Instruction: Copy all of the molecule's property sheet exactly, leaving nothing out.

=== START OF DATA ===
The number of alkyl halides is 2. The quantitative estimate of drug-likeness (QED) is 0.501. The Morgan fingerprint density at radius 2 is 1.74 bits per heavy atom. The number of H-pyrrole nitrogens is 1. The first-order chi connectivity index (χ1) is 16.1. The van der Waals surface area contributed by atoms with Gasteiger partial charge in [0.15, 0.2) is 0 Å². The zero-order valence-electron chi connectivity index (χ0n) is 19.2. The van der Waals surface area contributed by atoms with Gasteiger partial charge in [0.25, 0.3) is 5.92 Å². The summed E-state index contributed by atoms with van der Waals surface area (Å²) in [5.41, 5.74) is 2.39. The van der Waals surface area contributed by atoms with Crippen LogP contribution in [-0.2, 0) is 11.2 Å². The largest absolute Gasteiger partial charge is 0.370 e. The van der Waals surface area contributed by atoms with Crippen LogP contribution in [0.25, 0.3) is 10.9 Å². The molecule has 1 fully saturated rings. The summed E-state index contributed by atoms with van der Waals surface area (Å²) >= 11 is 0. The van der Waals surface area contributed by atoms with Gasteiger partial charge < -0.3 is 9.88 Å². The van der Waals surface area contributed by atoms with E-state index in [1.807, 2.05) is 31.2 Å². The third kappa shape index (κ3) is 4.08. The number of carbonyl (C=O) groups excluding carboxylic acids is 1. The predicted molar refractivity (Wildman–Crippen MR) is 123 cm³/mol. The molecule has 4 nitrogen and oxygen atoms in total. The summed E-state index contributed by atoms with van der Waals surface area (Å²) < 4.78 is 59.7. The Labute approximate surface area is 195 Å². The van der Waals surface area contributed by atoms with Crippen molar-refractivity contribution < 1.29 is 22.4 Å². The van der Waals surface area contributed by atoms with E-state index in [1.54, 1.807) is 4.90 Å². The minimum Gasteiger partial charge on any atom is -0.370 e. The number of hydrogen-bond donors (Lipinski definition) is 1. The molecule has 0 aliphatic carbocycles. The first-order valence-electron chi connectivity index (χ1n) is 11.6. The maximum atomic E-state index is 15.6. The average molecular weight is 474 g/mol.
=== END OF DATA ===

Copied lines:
The number of alkyl halides is 2. The quantitative estimate of drug-likeness (QED) is 0.501. The Morgan fingerprint density at radius 2 is 1.74 bits per heavy atom. The number of H-pyrrole nitrogens is 1. The first-order chi connectivity index (χ1) is 16.1. The van der Waals surface area contributed by atoms with Gasteiger partial charge in [0.15, 0.2) is 0 Å². The zero-order valence-electron chi connectivity index (χ0n) is 19.2. The van der Waals surface area contributed by atoms with Gasteiger partial charge in [0.25, 0.3) is 5.92 Å². The summed E-state index contributed by atoms with van der Waals surface area (Å²) in [5.41, 5.74) is 2.39. The van der Waals surface area contributed by atoms with Crippen LogP contribution in [-0.2, 0) is 11.2 Å². The largest absolute Gasteiger partial charge is 0.370 e. The van der Waals surface area contributed by atoms with Crippen LogP contribution in [0.25, 0.3) is 10.9 Å². The molecule has 1 fully saturated rings. The summed E-state index contributed by atoms with van der Waals surface area (Å²) >= 11 is 0. The van der Waals surface area contributed by atoms with Gasteiger partial charge < -0.3 is 9.88 Å². The van der Waals surface area contributed by atoms with E-state index in [1.807, 2.05) is 31.2 Å². The third kappa shape index (κ3) is 4.08. The number of carbonyl (C=O) groups excluding carboxylic acids is 1. The predicted molar refractivity (Wildman–Crippen MR) is 123 cm³/mol. The molecule has 4 nitrogen and oxygen atoms in total. The summed E-state index contributed by atoms with van der Waals surface area (Å²) < 4.78 is 59.7. The Labute approximate surface area is 195 Å². The van der Waals surface area contributed by atoms with Crippen molar-refractivity contribution < 1.29 is 22.4 Å². The van der Waals surface area contributed by atoms with E-state index in [1.54, 1.807) is 4.90 Å². The minimum Gasteiger partial charge on any atom is -0.370 e. The number of hydrogen-bond donors (Lipinski definition) is 1. The molecule has 0 aliphatic carbocycles. The first-order valence-electron chi connectivity index (χ1n) is 11.6. The maximum atomic E-state index is 15.6. The average molecular weight is 474 g/mol.